What you need to know:
- Recently filed court papers indicate that despite being placed under receivership, money was still withdrawn from some suspicious accounts at the centre of the Sh20 billion investigations.
- While Mr Kaburu’s Imperial Bank salary is not disclosed, he was earning Sh50,684 from Sandview and Sh49,315 from Upperview every month.
More dirt has emerged from the bank at the heart of Deputy Chief Justice Philomena Mwilu’s troubles — and which point to an institution not only used as a conduit by its directors to siphon money from customers, but where illegal withdrawals were done even after it went under.
The bank has been in the news after the Director of Public Prosecution decided to charge Justice Mwilu for “inducing the receiver manager”, Kenya Deposit Insurance Corporation (KDIC), to part with some land security and for "abuse of office" by using her position to get favours from the controversial bank.
Justice Mwilu was arrested two weeks ago on suspicion of receiving a Sh12 million bribe from the lender, forgery and tax evasion, alongside her lawyer, Mr Stanley Muluvi. Their prosecution has, however, been stopped by the High Court, which will on October 9 give her a hearing.
Recently filed court papers — in a different case — indicate that despite being placed under receivership, money was still withdrawn from some suspicious accounts at the centre of the Sh20 billion investigations.
This is an indication that KDIC officials may have aided in illegal withdrawals, or that some individuals have a back door to the lender’s financial systems.
The total amount paid out after receivership is yet to be disclosed.
The KDIC CEO, Mr Mohamud Ahmed Muhamud, says in court papers that Imperial Bank’s directors benefited from money withdrawn after receivership, even as the bank fights to secure two prime properties in Nairobi and Mombasa which house the bank’s headquarters. The two are deceptively owned by two companies associated with former shareholders.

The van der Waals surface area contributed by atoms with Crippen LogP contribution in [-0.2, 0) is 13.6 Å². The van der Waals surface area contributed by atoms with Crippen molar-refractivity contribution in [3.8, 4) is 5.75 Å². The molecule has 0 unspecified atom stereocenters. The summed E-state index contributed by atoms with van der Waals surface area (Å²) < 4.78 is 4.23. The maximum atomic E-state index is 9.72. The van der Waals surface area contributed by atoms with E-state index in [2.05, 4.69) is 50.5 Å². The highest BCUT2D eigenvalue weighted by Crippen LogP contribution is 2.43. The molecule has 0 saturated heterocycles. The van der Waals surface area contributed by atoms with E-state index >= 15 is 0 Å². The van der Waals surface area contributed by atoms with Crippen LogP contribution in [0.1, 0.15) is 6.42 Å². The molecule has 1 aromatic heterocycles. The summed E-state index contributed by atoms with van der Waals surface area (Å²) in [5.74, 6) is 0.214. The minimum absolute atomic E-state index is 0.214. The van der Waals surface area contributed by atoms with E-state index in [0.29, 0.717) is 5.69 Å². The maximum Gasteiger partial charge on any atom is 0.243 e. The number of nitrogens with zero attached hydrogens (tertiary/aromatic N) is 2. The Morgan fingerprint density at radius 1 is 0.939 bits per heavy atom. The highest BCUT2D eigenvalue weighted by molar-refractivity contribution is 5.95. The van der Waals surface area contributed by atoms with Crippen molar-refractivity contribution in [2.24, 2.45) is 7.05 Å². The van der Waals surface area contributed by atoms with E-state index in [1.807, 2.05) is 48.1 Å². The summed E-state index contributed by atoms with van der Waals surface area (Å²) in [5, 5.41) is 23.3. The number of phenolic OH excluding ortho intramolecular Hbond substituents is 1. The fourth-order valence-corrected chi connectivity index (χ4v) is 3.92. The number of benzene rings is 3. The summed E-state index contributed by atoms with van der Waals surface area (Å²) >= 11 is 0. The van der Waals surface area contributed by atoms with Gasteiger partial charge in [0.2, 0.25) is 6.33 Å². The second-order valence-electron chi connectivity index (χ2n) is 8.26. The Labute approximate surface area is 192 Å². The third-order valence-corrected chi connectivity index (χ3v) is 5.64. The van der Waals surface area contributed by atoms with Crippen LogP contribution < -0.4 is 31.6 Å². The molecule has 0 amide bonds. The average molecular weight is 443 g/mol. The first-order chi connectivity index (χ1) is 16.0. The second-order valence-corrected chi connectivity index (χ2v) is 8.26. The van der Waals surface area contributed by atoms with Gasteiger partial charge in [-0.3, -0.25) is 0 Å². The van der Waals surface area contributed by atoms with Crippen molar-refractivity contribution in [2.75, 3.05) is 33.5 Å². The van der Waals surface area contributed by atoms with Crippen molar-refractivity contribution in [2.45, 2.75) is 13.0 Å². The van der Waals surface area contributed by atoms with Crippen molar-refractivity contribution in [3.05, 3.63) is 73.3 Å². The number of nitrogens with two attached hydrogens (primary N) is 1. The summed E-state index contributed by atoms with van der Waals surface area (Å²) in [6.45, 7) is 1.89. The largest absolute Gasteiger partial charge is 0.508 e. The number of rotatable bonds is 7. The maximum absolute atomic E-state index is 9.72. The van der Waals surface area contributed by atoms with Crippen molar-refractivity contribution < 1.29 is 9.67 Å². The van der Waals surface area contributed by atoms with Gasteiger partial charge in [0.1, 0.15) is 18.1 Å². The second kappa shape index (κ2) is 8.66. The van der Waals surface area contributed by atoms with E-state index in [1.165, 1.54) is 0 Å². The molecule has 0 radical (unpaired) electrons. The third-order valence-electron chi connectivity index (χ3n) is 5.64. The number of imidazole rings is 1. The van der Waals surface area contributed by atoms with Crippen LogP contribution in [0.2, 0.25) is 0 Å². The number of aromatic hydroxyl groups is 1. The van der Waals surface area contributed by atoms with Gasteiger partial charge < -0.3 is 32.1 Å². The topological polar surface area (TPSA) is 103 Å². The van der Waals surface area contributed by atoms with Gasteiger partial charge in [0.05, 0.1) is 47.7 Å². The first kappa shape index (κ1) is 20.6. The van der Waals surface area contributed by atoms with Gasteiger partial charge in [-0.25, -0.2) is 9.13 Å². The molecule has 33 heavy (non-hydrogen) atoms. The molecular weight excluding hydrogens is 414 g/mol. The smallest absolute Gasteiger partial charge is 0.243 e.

While the bank is now set to be sold to KCB, after its bid was allowed by the Central Bank, a new saga has emerged about these two prime properties — an indicator of the mess that was within the troubled bank.
SHAREHOLDERS PAID DIVIDENDS
The Central Bank believes these two assets owned by Upperview Properties Ltd and Sandview Properties Ltd for the Nairobi and Mombasa offices, respectfully, were built after Imperial Bank’s seven shareholders were paid dividends after a 2009 book cooking which indicated that the bank had made Sh556 million profit.
Although the dividends were used to purchase and build the properties housing the Nairobi and Mombasa head offices by the two real estate firms, the buildings were leased to Imperial Bank.
Curiously, court papers show, Sandview and Upperview senior employees were also working at Imperial Bank. The lender’s chief finance officer, Mr James Kaburu, risk manager Robinson Boreh, and two others identified as Charles Muriithi and Fozia were holding three jobs and drawing salaries from the three firms.
While Mr Kaburu’s Imperial Bank salary is not disclosed, he was earning Sh50,684 from Sandview and Sh49,315 from Upperview every month. Mr Boreh got Sh20,004 from Sandview and Sh19,463 monthly from Upperview.
LONG TERM LOAN
The records indicate that on March 16, 2015, Upperview Properties lent Imperial Bank Sh247.5 million, which was recorded as a long term loan.
Two weeks later, Mr Kaburu, in his capacity as an Upperview Properties manager, wrote a letter to Imperial Bank’s finance manager asking for remittance of interest on the loan to Sandview properties.
But being the chief financial officer at Imperial Bank, Mr Kaburu was essentially writing the letter to himself. Why the money was to be paid to a different company is not clear.